14. The operational amplifier according to claim 13 wherein the switching capacitor bank is coupled between the first-stage output end and the second-stage output end.
15. The operational amplifier according to claim 12 wherein the compensating capacitor is a field effect transistor having a gate electrode coupled to the first-stage output end, and a drain electrode and a source electrode connected to each other and coupled to a voltage control end.
16. The operational amplifier according to claim 12 wherein the varactor unit is a varactor diode.
17. The operational amplifier according to claim 12 being a differential operational amplifier.
18. A method for dynamically compensating a programmable gain amplifier at a target bandwidth, the programmable gain amplifier including an operational amplifier, the method comprising steps of:
realizing an open-loop gain A(s) of the operational amplifier with a capacitance of a variable compensating capacitor which is coupled to an output end of a first-stage amplifying circuit of the operational amplifier;
determining a first dominant-pole frequency and a first bandwidth according to the open-loop gain A(s) and a feedback factor β where 0<β<1;
decreasing the capacitance of the variable compensating capacitor for tuning high the first dominant-pole frequency when the target bandwidth is larger than the first bandwidth; and
increasing the capacitance of the variable compensating capacitor for tuning low the first dominant-pole frequency when the target bandwidth is smaller than the first bandwidth.
19. The method according to claim 18 wherein when the feedback factor β is equal to β1 where 0<β1<1, the target bandwidth is achieved with a first capacitance C1 of the variable compensating capacitor, and when the feedback factor β is equal to β2 where 0<β21<1, the target bandwidth is achieved with a second capacitance C2 of the variable compensating capacitor, wherein C1 is smaller than C2.
Description
CROSS REFERENCE TO RELATED PATENT APPLICATION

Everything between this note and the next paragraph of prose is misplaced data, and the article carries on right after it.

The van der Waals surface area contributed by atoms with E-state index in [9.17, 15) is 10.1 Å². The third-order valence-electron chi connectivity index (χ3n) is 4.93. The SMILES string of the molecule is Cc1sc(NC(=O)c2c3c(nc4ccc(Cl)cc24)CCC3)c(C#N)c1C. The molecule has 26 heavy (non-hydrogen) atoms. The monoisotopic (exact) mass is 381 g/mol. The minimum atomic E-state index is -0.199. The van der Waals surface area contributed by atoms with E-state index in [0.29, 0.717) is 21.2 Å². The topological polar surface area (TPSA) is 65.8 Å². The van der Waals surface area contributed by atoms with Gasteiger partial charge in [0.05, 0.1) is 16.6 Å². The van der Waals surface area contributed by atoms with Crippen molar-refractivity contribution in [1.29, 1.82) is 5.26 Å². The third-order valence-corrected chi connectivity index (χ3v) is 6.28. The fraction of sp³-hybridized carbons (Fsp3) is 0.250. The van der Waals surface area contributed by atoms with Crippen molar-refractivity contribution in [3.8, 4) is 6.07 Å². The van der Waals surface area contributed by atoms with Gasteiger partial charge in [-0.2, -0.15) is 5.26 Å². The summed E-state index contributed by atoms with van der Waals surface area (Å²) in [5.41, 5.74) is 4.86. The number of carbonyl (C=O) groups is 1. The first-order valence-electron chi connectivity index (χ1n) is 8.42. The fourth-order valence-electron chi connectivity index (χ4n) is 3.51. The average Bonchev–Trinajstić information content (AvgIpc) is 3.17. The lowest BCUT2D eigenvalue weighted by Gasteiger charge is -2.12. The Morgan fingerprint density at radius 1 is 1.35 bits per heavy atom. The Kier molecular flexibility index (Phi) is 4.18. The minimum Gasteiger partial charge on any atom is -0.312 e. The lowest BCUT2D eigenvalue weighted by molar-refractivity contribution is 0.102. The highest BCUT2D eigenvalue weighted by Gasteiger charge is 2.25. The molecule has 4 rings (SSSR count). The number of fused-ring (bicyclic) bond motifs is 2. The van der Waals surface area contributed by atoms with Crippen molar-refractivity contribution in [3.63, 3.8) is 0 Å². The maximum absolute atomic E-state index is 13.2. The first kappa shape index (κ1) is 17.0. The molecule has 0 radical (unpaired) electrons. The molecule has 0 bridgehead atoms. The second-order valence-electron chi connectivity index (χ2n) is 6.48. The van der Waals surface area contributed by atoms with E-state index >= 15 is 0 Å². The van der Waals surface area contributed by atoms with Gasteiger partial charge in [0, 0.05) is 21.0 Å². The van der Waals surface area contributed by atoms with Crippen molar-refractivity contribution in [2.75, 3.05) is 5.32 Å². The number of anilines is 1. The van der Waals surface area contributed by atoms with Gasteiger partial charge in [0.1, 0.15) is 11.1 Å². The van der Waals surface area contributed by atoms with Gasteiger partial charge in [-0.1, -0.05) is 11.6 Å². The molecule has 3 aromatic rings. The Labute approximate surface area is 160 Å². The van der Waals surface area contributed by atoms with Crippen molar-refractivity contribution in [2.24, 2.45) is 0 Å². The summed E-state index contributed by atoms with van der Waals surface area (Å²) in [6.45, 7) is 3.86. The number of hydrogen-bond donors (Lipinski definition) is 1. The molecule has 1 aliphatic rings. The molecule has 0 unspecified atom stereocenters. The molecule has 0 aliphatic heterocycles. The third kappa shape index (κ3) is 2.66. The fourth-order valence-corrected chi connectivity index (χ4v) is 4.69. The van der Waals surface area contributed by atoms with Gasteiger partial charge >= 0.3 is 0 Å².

This patent application claims the benefit of U.S. provisional patent application No. 60/883,156, filed Jan. 2, 2007.

FIELD OF THE INVENTION

The present invention relates to a bandwidth compensating method, and more particularly to a dynamic bandwidth compensating method for use in an associated apparatus such as a programmable gain amplifier (PGA).

BACKGROUND OF THE INVENTION

Please refer to FIG. 1 which is a circuit diagram showing a conventional programmable gain amplifier. The programmable gain amplifier includes an operational amplifier (OP) 20, a feedback resistor Rf and a resistor Rs. An input voltage signal Vs is inputted into the operational amplifier 20 from the negative terminal via the resistor Rs. The positive input terminal of the operational amplifier 20 is grounded. On the other hand, the output terminal Vo of the operational amplifier 20 is connected to its own negative input terminal via the feedback resistor Rf. The programmable gain amplifier of FIG. 1 is a Shunt-Shunt feedback amplifier with a feedback factor β. Assuming the open-loop gain of the operational amplifier is A(s), then its loop gain of the programmable gain amplifier is A(s)β, and the closed-loop gain of the programmable gain amplifier is

A f ( s ) = A ( s ) 1 + A ( s ) β .

Another conventional programmable gain amplifier is shown in FIG. 2 which is a differential programmable gain amplifier. Compared to the programmable gain amplifier of FIG. 1, the differential programmable gain amplifier of FIG. 2 has a higher common-mode rejection ratio (CMRR) and thus better immunity to common-mode noise. The differential programmable gain amplifier includes a differential operational amplifier 40, two resistors Rs with equal resistance, and two feedback resistors Rf with equal resistance. An input voltage signal Vs is sent to the positive input terminal of the differential operational amplifier 40 via one of the resistors Rs, and also sent to the negative input terminal of the differential operational amplifier 40 via the other resistor Rs. The negative output terminal of the differential operational amplifier 40 is connected to its own positive input terminal via one of the feedback resistors Rf, while the positive output terminal of the differential operational amplifier 40 is connected to its own negative input terminal via the other feedback resistor Rf. An output signal Vo is generated between the positive output terminal and the negative output terminal of the differential operational amplifier 40. Assuming the open-loop gain of the operational amplifier is A(s), like the amplifier of FIG. 1, the loop gain of the operational amplifier of the programmable gain amplifier is A(s)β, and the closed-loop gain of the programmable gain amplifier is

A f ( s ) = A ( s ) 1 + A ( s ) β .

Accordingly, by varying the feedback factor β, the gain of the programmable gain amplifier can be dynamically adjusted. Generally, the feedback factor β varies by adjusting the resistance of the resistor Rf.

Please refer to FIG. 3 which is a Bode plot showing the relationship between the open-loop gain A(s) and the closed loop-gain G1, G2 of an operational amplifier. Assuming the equation

A ( s ) = A 0 ( 1 + s ω 1 ) ( 1 + s ω 2 ) ( 1 + s ω 3 )
applies, where Ao is a constant, ω3